Collection Favorites: Scrapbooks

Read about the Josiah P. Marvel scrapbook, in which Marvel compiled Nazi bureaucratic documents from his time traveling through Nazi occupied France during the summer of 1940.

Posted on April 6, 2016

A page from the Josiah P. Marvel scrapbook

By Kara Flynn

While it seems crass to say that this item is one of my "favorites," it was certainly interesting to discover. I’m writing this month about the Josiah P. Marvel scrapbook, in which Marvel compiled Nazi bureaucratic documents from his time traveling through Nazi occupied France during the summer of 1940.

Josiah Philip Marvel (1896-1959) was born on April 17, 1896 in Richmond, In., the son of Charles Marvel and Amy Johnson. During the summer of 1940, Marvel traveled throughout Nazi occupied France visiting prisoners of war through his work with the American Friends Service Committee. Marvel collected the documents he was issued as he moved through Nazi occupied France that summer, and compiled them all in his scrapbook, which was later donated to Haverford College’s Quaker & Special Collections. Documents include permissions from Nazi commanders in France, as well as from The Hague and Brussels. The certificates essentially allow Marvel and his companion to travel by car through France during the summer of 1940 for specific, limited periods of time. Each certificate is then signed by a Nazi commander, and stamped with the emblem of the German reich, which featured an eagle holding a wreath in its talons, with a swastika in the center. While it is clear that the certificates meant serious business, Marvel and his fellow AFSC traveling companions were somewhat protected from the Nazi occupiers in France. For example, the first certificate included in the scrapbook closes with: "The vehicle may only be used for the purpose mentioned.  Abuse will be severely punished, a seizure on the part of the armed forces may not take place." The volume also includes a map of the location of prison camps, and a printed booklet on the National Work for Infants.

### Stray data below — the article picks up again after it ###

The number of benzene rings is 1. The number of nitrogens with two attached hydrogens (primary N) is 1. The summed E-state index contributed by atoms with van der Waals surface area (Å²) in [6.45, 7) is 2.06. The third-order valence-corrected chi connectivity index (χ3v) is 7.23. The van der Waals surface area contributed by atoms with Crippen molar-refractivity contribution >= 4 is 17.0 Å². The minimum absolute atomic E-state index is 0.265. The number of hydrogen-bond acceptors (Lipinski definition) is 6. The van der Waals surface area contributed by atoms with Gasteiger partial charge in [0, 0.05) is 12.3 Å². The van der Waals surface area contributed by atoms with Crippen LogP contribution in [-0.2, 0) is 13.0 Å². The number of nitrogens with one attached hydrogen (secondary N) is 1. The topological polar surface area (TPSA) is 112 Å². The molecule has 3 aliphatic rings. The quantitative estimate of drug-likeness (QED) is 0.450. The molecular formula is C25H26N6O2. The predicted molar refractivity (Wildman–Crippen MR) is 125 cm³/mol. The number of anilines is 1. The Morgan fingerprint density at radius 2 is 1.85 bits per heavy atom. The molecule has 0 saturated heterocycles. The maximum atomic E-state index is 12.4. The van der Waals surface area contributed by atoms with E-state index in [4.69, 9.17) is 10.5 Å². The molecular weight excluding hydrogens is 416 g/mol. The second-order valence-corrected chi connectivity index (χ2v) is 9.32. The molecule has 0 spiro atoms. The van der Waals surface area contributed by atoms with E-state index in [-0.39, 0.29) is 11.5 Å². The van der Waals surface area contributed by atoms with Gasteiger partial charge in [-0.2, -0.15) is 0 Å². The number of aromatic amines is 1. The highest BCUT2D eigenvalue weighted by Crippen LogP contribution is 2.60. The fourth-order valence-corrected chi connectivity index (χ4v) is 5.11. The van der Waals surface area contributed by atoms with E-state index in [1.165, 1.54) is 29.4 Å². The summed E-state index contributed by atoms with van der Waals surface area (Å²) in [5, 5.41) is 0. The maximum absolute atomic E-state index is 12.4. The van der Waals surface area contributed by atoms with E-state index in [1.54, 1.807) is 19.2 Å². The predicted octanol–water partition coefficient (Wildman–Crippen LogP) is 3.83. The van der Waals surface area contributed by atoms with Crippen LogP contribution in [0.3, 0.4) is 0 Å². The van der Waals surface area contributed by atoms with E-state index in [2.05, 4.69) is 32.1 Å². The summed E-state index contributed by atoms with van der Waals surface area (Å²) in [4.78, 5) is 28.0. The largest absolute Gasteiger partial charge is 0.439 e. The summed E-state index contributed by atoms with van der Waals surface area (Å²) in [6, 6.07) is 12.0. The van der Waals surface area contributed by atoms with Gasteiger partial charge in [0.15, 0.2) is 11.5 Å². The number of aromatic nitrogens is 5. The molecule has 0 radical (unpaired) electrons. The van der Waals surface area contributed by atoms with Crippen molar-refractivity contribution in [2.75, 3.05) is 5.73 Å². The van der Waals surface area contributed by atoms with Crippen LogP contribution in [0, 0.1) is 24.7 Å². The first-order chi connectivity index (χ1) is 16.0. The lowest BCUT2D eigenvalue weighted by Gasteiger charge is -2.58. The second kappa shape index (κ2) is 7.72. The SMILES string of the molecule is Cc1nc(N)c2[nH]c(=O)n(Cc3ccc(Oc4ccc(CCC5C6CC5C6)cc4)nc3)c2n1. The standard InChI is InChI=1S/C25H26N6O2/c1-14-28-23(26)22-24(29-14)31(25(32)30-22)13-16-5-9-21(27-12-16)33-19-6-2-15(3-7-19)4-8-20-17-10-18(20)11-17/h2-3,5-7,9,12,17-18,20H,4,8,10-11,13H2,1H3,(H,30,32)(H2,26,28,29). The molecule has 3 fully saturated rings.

I was at first shocked to learn that members of the American Friends Service Committee, as Americans, had been allowed to move throughout Nazi occupied Europe, but as it turns out, the American Friends Service committee was extremely active in providing relief in Europe throughout both World Wars. The organization was founded in 1917 during World War I to give young conscientious objectors ways to serve without joining the military, as military action goes against Quaker principles. During WWI, members drove ambulances, ministered to the wounded, and stayed on in Europe after the armistice to rebuild war-ravaged communities. In fact, we have the photo album of one such member, James A. Babbitt, a doctor who volunteered with the AFSC in France during WWI, in the collections as well!

Because of the involvement of the AFSC in relief work in Europe prior to World War II, the Nazis treated the Quakers with respect and permitted them to continue welfare activities in southern France during the occupation. This explains why members of the AFSC, like Marvel, would have been allowed to move throughout Nazi occupied France during the summer of 1940, and why, despite the warning on Marvel’s certificate that "abuse would be severely punished," the military was limited in what they could do, i.e.: "a seizure on the part of the armed forces may not take place." During WWII, Quaker workers helped refugees escape from Hitler's Germany, provided relief for children on both sides of the Spanish Civil War, provided aid and food to refugees in occupied France, and provided aid to victims of the London blitz. During 1941 and 1942, the AFSC helped to transfer  Jewish children from homes and refugee camps in southern France to the United States under the auspices of the US Committee for the Care of European Children. For their relief work during both WWI and WWII, the AFSC, along with British Quakers, were awarded the Nobel Peace Prize in 1947.

The Josiah P. Marvel Scrapbook provides an opportunity to learn about the relief work done by the AFSC during WWII, and highlights the broader history of Quaker international relief work in general.